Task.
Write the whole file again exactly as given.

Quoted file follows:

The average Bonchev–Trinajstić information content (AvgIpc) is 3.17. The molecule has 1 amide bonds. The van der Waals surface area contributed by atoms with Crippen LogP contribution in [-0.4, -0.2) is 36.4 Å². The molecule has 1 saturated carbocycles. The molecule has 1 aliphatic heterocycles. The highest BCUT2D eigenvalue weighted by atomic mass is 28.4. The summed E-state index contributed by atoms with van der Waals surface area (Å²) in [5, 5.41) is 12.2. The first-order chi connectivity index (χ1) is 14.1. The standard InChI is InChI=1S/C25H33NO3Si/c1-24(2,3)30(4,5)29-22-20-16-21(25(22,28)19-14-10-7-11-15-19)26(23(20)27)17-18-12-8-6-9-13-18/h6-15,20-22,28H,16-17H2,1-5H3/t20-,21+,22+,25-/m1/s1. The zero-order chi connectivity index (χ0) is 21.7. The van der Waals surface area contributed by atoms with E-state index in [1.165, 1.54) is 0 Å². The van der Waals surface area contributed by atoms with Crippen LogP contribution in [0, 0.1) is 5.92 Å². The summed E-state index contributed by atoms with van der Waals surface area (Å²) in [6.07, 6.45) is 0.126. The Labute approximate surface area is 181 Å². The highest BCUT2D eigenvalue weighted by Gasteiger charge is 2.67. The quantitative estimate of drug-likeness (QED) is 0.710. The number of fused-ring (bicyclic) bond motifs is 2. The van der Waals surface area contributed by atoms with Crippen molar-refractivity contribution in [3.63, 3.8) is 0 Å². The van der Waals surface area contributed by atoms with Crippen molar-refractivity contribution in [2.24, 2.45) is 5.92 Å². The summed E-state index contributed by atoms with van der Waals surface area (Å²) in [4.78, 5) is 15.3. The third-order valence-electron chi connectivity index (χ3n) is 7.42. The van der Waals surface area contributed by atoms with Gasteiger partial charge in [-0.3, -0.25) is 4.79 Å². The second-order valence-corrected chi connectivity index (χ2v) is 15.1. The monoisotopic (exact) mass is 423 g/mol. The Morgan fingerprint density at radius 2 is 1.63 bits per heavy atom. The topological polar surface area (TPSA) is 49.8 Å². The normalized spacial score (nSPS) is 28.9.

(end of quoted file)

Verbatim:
The average Bonchev–Trinajstić information content (AvgIpc) is 3.17. The molecule has 1 amide bonds. The van der Waals surface area contributed by atoms with Crippen LogP contribution in [-0.4, -0.2) is 36.4 Å². The molecule has 1 saturated carbocycles. The molecule has 1 aliphatic heterocycles. The highest BCUT2D eigenvalue weighted by atomic mass is 28.4. The summed E-state index contributed by atoms with van der Waals surface area (Å²) in [5, 5.41) is 12.2. The first-order chi connectivity index (χ1) is 14.1. The standard InChI is InChI=1S/C25H33NO3Si/c1-24(2,3)30(4,5)29-22-20-16-21(25(22,28)19-14-10-7-11-15-19)26(23(20)27)17-18-12-8-6-9-13-18/h6-15,20-22,28H,16-17H2,1-5H3/t20-,21+,22+,25-/m1/s1. The zero-order chi connectivity index (χ0) is 21.7. The van der Waals surface area contributed by atoms with E-state index in [1.165, 1.54) is 0 Å². The van der Waals surface area contributed by atoms with Crippen LogP contribution in [0, 0.1) is 5.92 Å². The summed E-state index contributed by atoms with van der Waals surface area (Å²) in [6.07, 6.45) is 0.126. The Labute approximate surface area is 181 Å². The highest BCUT2D eigenvalue weighted by Gasteiger charge is 2.67. The quantitative estimate of drug-likeness (QED) is 0.710. The number of fused-ring (bicyclic) bond motifs is 2. The van der Waals surface area contributed by atoms with Crippen molar-refractivity contribution in [3.63, 3.8) is 0 Å². The van der Waals surface area contributed by atoms with Crippen molar-refractivity contribution in [2.24, 2.45) is 5.92 Å². The summed E-state index contributed by atoms with van der Waals surface area (Å²) in [4.78, 5) is 15.3. The third-order valence-electron chi connectivity index (χ3n) is 7.42. The van der Waals surface area contributed by atoms with Gasteiger partial charge in [-0.3, -0.25) is 4.79 Å². The second-order valence-corrected chi connectivity index (χ2v) is 15.1. The monoisotopic (exact) mass is 423 g/mol. The Morgan fingerprint density at radius 2 is 1.63 bits per heavy atom. The topological polar surface area (TPSA) is 49.8 Å². The normalized spacial score (nSPS) is 28.9.